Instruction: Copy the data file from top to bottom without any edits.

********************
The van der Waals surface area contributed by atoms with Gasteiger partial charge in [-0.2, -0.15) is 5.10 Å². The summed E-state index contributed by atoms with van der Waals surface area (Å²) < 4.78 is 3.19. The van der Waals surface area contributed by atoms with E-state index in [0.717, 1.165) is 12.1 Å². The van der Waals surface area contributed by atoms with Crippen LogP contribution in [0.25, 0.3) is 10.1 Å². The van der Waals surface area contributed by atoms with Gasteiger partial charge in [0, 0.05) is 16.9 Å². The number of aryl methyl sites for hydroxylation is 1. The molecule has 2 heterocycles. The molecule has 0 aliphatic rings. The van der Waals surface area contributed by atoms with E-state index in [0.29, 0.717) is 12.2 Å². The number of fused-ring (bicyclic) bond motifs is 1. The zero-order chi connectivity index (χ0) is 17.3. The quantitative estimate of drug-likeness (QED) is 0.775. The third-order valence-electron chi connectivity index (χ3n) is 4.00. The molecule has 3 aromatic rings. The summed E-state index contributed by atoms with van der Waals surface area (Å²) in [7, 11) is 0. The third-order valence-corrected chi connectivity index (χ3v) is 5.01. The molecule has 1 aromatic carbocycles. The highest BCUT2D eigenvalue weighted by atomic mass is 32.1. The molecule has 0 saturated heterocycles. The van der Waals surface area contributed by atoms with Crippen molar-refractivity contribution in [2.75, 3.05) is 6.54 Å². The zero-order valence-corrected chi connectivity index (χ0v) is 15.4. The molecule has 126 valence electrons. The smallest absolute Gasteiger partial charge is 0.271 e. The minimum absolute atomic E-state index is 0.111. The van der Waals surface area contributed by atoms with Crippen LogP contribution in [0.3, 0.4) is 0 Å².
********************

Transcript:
The van der Waals surface area contributed by atoms with Gasteiger partial charge in [-0.2, -0.15) is 5.10 Å². The summed E-state index contributed by atoms with van der Waals surface area (Å²) < 4.78 is 3.19. The van der Waals surface area contributed by atoms with E-state index in [0.717, 1.165) is 12.1 Å². The van der Waals surface area contributed by atoms with Crippen LogP contribution in [0.25, 0.3) is 10.1 Å². The van der Waals surface area contributed by atoms with Gasteiger partial charge in [0, 0.05) is 16.9 Å². The number of aryl methyl sites for hydroxylation is 1. The molecule has 2 heterocycles. The molecule has 0 aliphatic rings. The van der Waals surface area contributed by atoms with E-state index in [0.29, 0.717) is 12.2 Å². The number of fused-ring (bicyclic) bond motifs is 1. The zero-order chi connectivity index (χ0) is 17.3. The quantitative estimate of drug-likeness (QED) is 0.775. The third-order valence-electron chi connectivity index (χ3n) is 4.00. The molecule has 3 aromatic rings. The summed E-state index contributed by atoms with van der Waals surface area (Å²) in [7, 11) is 0. The third-order valence-corrected chi connectivity index (χ3v) is 5.01. The molecule has 1 aromatic carbocycles. The highest BCUT2D eigenvalue weighted by atomic mass is 32.1. The molecule has 0 saturated heterocycles. The van der Waals surface area contributed by atoms with Crippen molar-refractivity contribution in [2.75, 3.05) is 6.54 Å². The zero-order valence-corrected chi connectivity index (χ0v) is 15.4. The molecule has 126 valence electrons. The smallest absolute Gasteiger partial charge is 0.271 e. The minimum absolute atomic E-state index is 0.111. The van der Waals surface area contributed by atoms with Crippen LogP contribution in [0.3, 0.4) is 0 Å².